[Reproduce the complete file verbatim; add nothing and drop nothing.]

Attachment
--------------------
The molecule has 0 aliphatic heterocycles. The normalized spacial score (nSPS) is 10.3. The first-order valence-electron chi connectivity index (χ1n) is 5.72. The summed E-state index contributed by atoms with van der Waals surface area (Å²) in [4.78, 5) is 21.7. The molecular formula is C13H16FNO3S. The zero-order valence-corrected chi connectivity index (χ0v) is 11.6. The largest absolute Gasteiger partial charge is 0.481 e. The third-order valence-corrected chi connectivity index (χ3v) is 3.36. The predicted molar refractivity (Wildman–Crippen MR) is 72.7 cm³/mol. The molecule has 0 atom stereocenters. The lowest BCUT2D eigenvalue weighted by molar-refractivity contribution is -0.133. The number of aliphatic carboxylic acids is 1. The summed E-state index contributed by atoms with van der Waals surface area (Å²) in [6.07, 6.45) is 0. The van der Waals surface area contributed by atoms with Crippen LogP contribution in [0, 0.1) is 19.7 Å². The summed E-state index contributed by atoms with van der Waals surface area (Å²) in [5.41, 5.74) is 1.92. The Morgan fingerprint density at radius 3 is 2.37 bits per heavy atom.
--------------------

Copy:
The molecule has 0 aliphatic heterocycles. The normalized spacial score (nSPS) is 10.3. The first-order valence-electron chi connectivity index (χ1n) is 5.72. The summed E-state index contributed by atoms with van der Waals surface area (Å²) in [4.78, 5) is 21.7. The molecular formula is C13H16FNO3S. The zero-order valence-corrected chi connectivity index (χ0v) is 11.6. The largest absolute Gasteiger partial charge is 0.481 e. The third-order valence-corrected chi connectivity index (χ3v) is 3.36. The predicted molar refractivity (Wildman–Crippen MR) is 72.7 cm³/mol. The molecule has 0 atom stereocenters. The lowest BCUT2D eigenvalue weighted by molar-refractivity contribution is -0.133. The number of aliphatic carboxylic acids is 1. The summed E-state index contributed by atoms with van der Waals surface area (Å²) in [6.07, 6.45) is 0. The van der Waals surface area contributed by atoms with Crippen LogP contribution in [0, 0.1) is 19.7 Å². The summed E-state index contributed by atoms with van der Waals surface area (Å²) in [5.41, 5.74) is 1.92. The Morgan fingerprint density at radius 3 is 2.37 bits per heavy atom.